Colorado Gov. Bill Ritter signed two bills into law Monday that are designed to more strictly regulate the state's medical marijuana industry.
Local governments will now have the option of banning dispensaries in their communities, and doctors who recommend marijuana have to show they actually examined their patients.
Just about every neighborhood in Denver has a dispensary -- some have two or three or more.
The Lowry Leaf, east of downtown Denver, has been in business for three months. Inside, there's a heavy marijuana smell; fans run in the hallways to ward off the summer heat.
Co-owner Kenneth Adler says he has mixed feelings about the new laws. He says he likes that they lend an air of legitimacy to his business, but he worries more regulation will put up roadblocks for patients. "If they make it more and more difficult for patients to be hooked up with their caregivers and obtain their medicine, then the people will just give up and go back to the streets," Adler says.
Senate Bill 109 requires that doctors who recommend pot for patients actually examine them and have a bona fide doctor-patient relationship. The second law, House Bill 1284, establishes 60 pages of new regulations for dispensaries.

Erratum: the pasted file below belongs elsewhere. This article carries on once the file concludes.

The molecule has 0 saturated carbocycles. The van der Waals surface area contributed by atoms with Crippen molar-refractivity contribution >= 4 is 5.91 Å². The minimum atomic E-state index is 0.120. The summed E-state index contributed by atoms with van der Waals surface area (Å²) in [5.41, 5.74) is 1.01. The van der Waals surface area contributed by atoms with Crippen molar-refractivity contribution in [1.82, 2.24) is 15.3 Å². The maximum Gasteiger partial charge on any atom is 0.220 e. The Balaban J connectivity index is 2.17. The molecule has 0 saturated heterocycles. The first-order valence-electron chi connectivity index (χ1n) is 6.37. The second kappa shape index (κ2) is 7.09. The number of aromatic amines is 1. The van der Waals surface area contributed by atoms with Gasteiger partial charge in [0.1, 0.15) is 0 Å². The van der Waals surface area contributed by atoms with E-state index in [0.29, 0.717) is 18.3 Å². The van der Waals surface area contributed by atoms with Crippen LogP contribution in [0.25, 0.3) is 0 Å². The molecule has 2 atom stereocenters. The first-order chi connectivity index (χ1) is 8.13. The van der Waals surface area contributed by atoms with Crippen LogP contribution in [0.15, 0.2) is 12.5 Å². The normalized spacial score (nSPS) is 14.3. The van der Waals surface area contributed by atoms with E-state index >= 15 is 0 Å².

But the part of the law that medical marijuana advocates seem most worried about allows local governments -- or voters through a local initiative -- to ban dispensaries and large growing operations altogether.
"We think a community should have no more right to ban a dispensary as they should to ban pharmacies," says Brian Vicente, executive director of Sensible Colorado. "We are talking about access to medicine for sick people and we don't think communities should be able shut that off."
Already, several city councils have started the process of banning dispensaries. Among them -- the ski resort town of Vail.
"We thought that this ran counter to the marketing and all the things that we've done," Vail Mayor Dick Cleveland says. "We're primarily a destination resort."
Advocates such as Vicente say if Vail does bar dispensaries, they'll just put the issue before Vail voters in November. Advocates also are threatening to challenge community bans in court.